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Vol 7 (2009) - Issue 1

Australian franchising inquiries conclude (for now…)

Penny Ward, Partner, Baker & McKenzie, Sydney

Further changes may be made to Australia's Franchising Code of Conduct as a result of the inquiry into and report on the regulation of franchising in Australia by the Australian Federal Parliamentary Joint Committee on Corporations and Financial Services. Some of the Committee's recommended changes to franchising regulation in Australia are sensible, but others lack clarity and may, if implemented, lead to disputes.

Franchising in the United Arab Emirates

Richard Briggs, Executive Partner, and Armita Araghi, Associate, Hadef & Partners, Dubai

The United Arab Emirates (“UAE”) has not enacted and does not impose specific rules for the regulation of franchises. A range of civil and commercial statutes may therefore apply to franchise agreements depending on the specific arrangement between franchisor and franchisee. This article examines this legislative framework, in addition to considering issues concerning protection of trademarks, restraint of trade and injunction provisions.

“Just shake hands and be done with it” – What could be wrong with that?

Edward N. Tiesenga, Esq. and Thaddeus H. Goodchild, Tiesenga Gottlieb & Reinsma LLP, Oak Brook

Contract law can and should provide guidance in everyday business practice. But when these dealings are slipshod, undocumented, or based only on a proverbial handshake, the law struggles to enforce the intention of the parties, and as a result, may enforce nothing or something very unexpected and expensive. It is essential to understand some of the key legal issues before they arise, while all parties have a chance to improve their legal position, in case that position needs to be defended or attacked. In particular, this article highlights the importance of business records in everyday transactions as evidence should problems occur in the contractual relationship.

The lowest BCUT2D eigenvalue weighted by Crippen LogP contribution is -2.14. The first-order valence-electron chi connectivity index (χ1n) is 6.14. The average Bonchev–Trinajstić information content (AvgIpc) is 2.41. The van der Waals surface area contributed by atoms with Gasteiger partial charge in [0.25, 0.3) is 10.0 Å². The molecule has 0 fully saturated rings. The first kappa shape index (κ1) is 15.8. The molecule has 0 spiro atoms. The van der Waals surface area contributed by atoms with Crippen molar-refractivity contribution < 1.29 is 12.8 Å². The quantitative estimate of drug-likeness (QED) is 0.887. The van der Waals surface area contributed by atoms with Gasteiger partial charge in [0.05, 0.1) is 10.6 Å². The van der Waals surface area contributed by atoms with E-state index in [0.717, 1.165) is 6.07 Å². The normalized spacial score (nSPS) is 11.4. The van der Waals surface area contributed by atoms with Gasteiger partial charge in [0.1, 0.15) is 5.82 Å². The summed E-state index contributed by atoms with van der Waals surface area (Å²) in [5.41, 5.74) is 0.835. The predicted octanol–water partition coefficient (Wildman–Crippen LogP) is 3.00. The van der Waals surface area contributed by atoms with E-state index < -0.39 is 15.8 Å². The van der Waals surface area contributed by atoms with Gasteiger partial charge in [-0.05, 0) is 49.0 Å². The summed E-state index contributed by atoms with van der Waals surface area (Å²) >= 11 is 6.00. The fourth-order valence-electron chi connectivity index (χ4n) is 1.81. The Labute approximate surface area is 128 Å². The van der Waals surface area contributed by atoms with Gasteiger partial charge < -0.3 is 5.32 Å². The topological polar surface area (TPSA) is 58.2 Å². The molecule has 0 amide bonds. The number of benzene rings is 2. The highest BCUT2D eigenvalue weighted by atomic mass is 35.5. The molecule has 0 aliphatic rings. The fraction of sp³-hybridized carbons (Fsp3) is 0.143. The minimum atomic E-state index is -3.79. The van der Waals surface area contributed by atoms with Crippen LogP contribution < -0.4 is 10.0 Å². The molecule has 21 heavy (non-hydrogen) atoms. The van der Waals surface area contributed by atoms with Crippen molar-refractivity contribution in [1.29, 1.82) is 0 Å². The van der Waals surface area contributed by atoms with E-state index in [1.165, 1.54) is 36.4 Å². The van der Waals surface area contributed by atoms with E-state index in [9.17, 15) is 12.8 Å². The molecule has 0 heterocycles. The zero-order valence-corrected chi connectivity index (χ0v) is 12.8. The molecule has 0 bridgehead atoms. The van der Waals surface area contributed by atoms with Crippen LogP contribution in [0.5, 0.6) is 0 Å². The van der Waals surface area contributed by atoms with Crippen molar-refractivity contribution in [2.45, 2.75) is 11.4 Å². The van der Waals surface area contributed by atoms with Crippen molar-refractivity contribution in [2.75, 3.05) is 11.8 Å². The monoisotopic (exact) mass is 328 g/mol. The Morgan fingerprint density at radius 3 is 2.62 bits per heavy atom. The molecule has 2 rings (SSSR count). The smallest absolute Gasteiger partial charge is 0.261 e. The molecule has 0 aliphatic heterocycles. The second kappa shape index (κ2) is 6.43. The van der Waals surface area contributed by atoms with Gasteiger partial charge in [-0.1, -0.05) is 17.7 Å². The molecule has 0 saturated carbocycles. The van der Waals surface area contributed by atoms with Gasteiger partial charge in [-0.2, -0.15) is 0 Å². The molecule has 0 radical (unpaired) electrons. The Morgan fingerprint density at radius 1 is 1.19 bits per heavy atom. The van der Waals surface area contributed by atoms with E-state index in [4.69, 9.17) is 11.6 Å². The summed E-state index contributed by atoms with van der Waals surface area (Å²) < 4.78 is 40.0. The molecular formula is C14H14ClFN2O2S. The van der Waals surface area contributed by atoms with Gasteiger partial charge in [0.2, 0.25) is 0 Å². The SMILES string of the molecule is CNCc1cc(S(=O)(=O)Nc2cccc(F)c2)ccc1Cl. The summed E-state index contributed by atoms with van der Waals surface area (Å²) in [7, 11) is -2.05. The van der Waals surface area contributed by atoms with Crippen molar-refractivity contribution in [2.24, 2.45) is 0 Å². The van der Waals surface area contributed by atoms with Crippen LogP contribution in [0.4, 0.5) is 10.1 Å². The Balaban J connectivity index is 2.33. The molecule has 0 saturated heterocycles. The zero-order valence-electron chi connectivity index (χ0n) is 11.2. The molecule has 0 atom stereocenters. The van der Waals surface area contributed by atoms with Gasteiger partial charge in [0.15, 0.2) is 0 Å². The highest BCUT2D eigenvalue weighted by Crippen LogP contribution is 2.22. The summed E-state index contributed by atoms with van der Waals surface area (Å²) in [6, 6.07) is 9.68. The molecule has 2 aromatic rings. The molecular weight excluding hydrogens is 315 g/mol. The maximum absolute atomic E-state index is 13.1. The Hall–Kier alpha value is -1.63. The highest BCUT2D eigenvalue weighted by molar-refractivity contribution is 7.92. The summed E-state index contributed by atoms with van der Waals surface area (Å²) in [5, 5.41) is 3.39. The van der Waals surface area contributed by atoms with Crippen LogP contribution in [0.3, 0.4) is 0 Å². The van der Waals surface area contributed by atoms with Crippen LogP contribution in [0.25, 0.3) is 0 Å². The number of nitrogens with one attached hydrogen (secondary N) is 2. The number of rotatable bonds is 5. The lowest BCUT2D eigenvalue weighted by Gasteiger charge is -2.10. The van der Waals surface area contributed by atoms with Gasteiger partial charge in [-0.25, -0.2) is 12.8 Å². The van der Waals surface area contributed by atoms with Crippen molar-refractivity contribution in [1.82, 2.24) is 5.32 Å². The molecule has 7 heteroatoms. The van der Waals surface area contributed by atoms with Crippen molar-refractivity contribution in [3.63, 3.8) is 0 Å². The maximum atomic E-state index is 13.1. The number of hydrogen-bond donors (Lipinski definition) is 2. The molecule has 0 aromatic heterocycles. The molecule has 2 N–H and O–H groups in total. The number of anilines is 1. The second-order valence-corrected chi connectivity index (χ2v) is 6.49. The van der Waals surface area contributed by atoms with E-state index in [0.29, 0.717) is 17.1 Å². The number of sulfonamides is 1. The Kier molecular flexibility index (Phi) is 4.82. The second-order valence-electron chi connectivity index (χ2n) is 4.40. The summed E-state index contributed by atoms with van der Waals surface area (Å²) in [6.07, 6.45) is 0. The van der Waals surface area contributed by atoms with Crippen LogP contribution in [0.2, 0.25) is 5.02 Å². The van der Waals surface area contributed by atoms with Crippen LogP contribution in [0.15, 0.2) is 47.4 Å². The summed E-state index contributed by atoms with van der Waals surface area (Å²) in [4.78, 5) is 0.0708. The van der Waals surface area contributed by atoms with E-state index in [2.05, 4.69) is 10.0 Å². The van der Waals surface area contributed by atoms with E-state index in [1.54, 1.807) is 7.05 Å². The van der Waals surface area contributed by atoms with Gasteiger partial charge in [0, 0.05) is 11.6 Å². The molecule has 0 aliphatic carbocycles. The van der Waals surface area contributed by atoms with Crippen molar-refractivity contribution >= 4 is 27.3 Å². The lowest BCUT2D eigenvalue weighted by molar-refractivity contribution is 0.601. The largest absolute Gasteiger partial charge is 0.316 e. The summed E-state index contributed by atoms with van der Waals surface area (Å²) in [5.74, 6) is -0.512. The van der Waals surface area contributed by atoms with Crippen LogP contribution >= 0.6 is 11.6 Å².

Franchisors registration and disclosure obligations under federal and state business opportunity laws

David W. Oppenheim, Partner and Felicia A. Nadborny, Associate, Kaufmann Gildin Robbins & Oppenheim LLP, New York

Business opportunity laws at federal and state level in the United States may impose disclosure and registration requirements that are separate and different from the laws regulating franchises. A failure to comply with these requirements may result in serious liability for franchisors. This article considers the precise legal definition of ‘business opportunities’, the various compliance requirements set out in the relevant federal and state laws, and the extent to which these laws apply to franchisors.